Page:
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India Shutters Schools, Offices and Public Transport Over Nipah Virus

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Nipah Virus India

Kerala, a state in southern India, closed some schools, offices and public transport on Wednesday to prevent the spread of the rare and deadly Nipah virus, which has already killed two individuals.

A state health official reported that two adults and a child were still infected and that more than 700 people were being tested for the virus, which is transmitted through contact with the bodily secretions of infected bats, pigs, or humans.

According to Reuters, the state government announced that at least 706 individuals, including 153 health care employees, were undergoing testing to prevent the spread of the virus. We awaited the outcome.

Pinarayi Vijayan, the chief minister of Kerala, said in a statement, “More people could be tested…Isolation facilities will be provided.” He requested that no public gatherings take place in the Kozhikode district for the next ten days.

Since August 30, two infected individuals have died in the fourth outbreak of the virus in Kerala since the beginning of 2018, prompting authorities to declare containment zones in at least eight Kozhikode villages.

India Closes Schools, Offices and Public Transport Over Nipah Virus

“We are focusing on early contact tracing and isolating anyone exhibiting symptoms,” state Health Minister Veena George told reporters.

She stated that the virus detected in Kerala was identical to one previously discovered in Bangladesh, a strain that transmits from person to person with a high mortality rate but a history of being less infectious.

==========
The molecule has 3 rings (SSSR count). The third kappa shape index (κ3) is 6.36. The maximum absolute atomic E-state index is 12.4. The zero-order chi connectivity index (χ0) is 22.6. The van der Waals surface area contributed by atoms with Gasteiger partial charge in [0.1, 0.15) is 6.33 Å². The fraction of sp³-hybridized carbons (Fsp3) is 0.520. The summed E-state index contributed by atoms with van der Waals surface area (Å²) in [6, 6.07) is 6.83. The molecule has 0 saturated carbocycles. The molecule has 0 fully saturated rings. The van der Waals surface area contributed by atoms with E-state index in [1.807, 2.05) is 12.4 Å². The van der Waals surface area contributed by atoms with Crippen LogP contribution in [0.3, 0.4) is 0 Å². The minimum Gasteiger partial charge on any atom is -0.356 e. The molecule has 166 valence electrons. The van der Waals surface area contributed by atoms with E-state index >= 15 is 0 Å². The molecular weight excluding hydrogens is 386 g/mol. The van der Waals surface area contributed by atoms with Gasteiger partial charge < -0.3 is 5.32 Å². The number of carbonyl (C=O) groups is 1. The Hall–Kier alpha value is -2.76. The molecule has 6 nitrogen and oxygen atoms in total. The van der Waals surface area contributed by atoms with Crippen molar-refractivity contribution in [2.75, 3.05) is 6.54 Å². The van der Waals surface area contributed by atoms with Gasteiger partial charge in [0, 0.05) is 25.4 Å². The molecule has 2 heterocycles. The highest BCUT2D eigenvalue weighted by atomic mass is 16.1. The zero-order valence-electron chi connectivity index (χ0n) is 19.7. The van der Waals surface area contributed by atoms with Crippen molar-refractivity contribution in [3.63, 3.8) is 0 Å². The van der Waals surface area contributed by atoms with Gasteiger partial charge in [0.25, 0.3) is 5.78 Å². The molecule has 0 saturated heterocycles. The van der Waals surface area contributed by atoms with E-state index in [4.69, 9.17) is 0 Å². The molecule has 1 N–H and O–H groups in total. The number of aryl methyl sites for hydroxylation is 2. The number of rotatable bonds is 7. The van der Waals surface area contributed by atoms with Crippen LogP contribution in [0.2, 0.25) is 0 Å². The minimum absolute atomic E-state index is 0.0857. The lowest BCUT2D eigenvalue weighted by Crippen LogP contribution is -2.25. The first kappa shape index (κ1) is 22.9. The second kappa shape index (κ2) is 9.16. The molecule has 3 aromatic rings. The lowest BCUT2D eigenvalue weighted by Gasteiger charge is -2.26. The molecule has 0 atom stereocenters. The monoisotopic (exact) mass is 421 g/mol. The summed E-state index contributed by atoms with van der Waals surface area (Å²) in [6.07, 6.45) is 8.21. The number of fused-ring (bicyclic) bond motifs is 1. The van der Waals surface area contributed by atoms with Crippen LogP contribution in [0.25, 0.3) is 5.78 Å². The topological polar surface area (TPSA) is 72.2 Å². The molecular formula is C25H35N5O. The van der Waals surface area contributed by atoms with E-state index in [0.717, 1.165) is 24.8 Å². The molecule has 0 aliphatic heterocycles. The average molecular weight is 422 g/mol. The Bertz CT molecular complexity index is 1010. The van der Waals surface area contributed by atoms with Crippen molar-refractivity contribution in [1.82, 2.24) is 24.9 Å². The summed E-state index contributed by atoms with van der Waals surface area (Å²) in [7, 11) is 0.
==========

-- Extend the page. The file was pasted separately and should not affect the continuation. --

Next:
She added that state epidemiologists were using antivirals and monoclonal antibodies to treat three infected individuals, including a healthcare worker.

Strict isolation rules have been adopted, with medical personnel being quarantined after contact with the infected.

The first victim was a small landowner in the Kozhikode village of Maruthonkara who grew bananas and areca nuts, according to a government official who retraced the victim’s movements to identify the people he interacted with and the locations he visited before his health began to deteriorate.

The daughter and brother-in-law of the victim, both afflicted, are in an isolation ward while other family members and neighbours undergo testing.

The second fatality occurred after hospital contact with the first victim, according to an initial investigation, but the two were unrelated, said the official, who requested anonymity because he was not authorised to speak with the media.

Nipah Virus malaysia

The Nipah virus was first identified in 1999 during an outbreak of illness among Malaysian and Singaporean pig farmers and others in direct contact with the animals.

Outbreaks are sporadic and previous infections in South Asia have occurred when humans drank date-palm sap contaminated with bat excreta.

The native village of the first victim, Maruthonkara, is located close to a 300-acre forest that is home to numerous bat species. Fruit bats from the same region tested positive for the virus during the 2018 Nipah outbreak.